These are bad standards. If you already have three indexes, or five indexes, or even 32 indexes, and another index will improve performance, why would you arbitrarily want to avoid creating that index?

A good indexing standard, if you choose to have one, should read something like this: “Create indexes as necessary to support your database queries. Limitations on creating new indexes should only be entertained when they begin to impede the efficiency of data modification.” Now that is a good standard! But most standards are not written that way because they are not very easy to enforce.

How about another bad database standard? One of the simplest mistakes made by SQL programmers is including too many columns in the SQL SELECT-list. The only columns that should be included in the SELECT-list are those that are absolutely needed to meet the business requirements of the query.

Sometimes SQL standards specify a rule like “Avoid SELECT *”. That actually is not a bad standard for programming. Using SELECT * in your application programs is not a good idea because a column can be added to the table at a future point-in-time thereby causing your program to fail if it is not modified.

However, just avoiding SELECT * does not go far enough because it does not capture the true requirement, which is this: reference only exactly what is needed for the business requirement and nothing more. With this in mind, a bad standard may read something like this: Every column referenced in a WHERE clause of your SQL statement(s) should also be included in the SELECT-list of that statement. I’ve seen such a standard out there in the wild – and it makes absolutely zero sense. Why? Well, consider the following statement:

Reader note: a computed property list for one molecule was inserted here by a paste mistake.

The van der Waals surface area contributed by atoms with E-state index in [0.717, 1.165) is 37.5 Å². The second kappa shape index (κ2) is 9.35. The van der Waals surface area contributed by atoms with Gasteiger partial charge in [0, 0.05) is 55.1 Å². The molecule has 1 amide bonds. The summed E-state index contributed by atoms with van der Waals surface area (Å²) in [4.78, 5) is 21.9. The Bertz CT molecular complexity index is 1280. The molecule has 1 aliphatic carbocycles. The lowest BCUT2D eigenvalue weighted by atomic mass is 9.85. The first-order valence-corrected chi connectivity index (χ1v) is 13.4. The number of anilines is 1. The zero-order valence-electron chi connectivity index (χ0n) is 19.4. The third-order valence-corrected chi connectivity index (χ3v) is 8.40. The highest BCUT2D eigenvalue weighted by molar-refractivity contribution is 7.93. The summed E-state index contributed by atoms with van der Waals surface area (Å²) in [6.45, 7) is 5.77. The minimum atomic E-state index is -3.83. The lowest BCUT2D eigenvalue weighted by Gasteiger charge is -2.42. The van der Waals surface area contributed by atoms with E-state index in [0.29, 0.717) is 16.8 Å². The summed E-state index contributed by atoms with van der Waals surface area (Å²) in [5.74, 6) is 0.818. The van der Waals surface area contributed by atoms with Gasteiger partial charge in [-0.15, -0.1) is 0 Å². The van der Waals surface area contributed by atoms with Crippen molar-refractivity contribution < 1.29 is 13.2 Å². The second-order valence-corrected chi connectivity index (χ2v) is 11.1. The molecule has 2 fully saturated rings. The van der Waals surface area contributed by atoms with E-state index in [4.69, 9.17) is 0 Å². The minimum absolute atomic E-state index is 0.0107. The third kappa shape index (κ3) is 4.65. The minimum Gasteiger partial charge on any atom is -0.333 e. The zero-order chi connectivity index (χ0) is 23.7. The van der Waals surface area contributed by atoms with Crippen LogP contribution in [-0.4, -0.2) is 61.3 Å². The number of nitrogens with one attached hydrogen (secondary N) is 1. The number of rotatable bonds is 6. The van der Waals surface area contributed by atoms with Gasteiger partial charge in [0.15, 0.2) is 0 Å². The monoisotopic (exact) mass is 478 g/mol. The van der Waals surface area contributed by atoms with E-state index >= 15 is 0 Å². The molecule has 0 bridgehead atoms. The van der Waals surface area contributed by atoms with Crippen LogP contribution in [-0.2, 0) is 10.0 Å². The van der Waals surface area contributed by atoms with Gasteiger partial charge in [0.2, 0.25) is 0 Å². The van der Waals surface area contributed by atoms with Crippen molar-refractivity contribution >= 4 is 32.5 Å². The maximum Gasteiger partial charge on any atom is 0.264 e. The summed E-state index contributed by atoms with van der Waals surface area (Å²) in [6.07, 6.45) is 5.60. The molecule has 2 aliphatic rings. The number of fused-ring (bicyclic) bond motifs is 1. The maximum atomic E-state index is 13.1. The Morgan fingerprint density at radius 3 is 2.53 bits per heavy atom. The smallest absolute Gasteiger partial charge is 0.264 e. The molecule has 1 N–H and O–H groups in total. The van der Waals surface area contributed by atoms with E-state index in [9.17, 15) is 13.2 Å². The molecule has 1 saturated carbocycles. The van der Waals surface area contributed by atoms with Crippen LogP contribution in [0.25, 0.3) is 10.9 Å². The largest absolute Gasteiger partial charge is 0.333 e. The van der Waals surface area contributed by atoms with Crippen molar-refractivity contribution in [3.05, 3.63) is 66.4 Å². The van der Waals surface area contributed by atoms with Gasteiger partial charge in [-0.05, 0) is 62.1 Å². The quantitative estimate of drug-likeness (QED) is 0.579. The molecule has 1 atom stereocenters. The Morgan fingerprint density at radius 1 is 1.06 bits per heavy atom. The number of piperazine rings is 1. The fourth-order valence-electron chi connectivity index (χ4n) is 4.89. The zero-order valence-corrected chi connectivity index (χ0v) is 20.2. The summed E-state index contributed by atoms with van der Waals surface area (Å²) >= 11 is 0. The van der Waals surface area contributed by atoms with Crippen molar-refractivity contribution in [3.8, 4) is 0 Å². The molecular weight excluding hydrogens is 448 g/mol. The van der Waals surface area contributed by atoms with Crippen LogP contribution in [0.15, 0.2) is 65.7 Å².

Screen Shot 2017-09-04 at 10.53.58 AMAt first glance you might ask “What is so wrong with that statement?” Well, there is no reason for EMPNO to be in the SELECT-list. We know its value will always be 700 because of the WHERE clause. By including it, we are asking for the database to return data we already know, and that will impact performance.

Synopsis

The bottom line is that you should take care when writing your shop’s database standards, be flexible in terms of policing them, and review your standards and remove the ones that don’t make any sense. And, plan on doing that every year … Sort of like a Spring-cleaning for your standards… You’ll be glad you did.

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About Craig Mullins

Craig S. Mullins is a data management strategist and principal consultant for Mullins Consulting, Inc. He has three decades of experience in the field of database management, including working with DB2 for z/OS since Version 1. Craig is also an IBM Information Champion and is the author of two books: DB2 Developer’s Guide and Database Administration:The Complete Guide to Practices and Procedures. You can contact Craig via his website.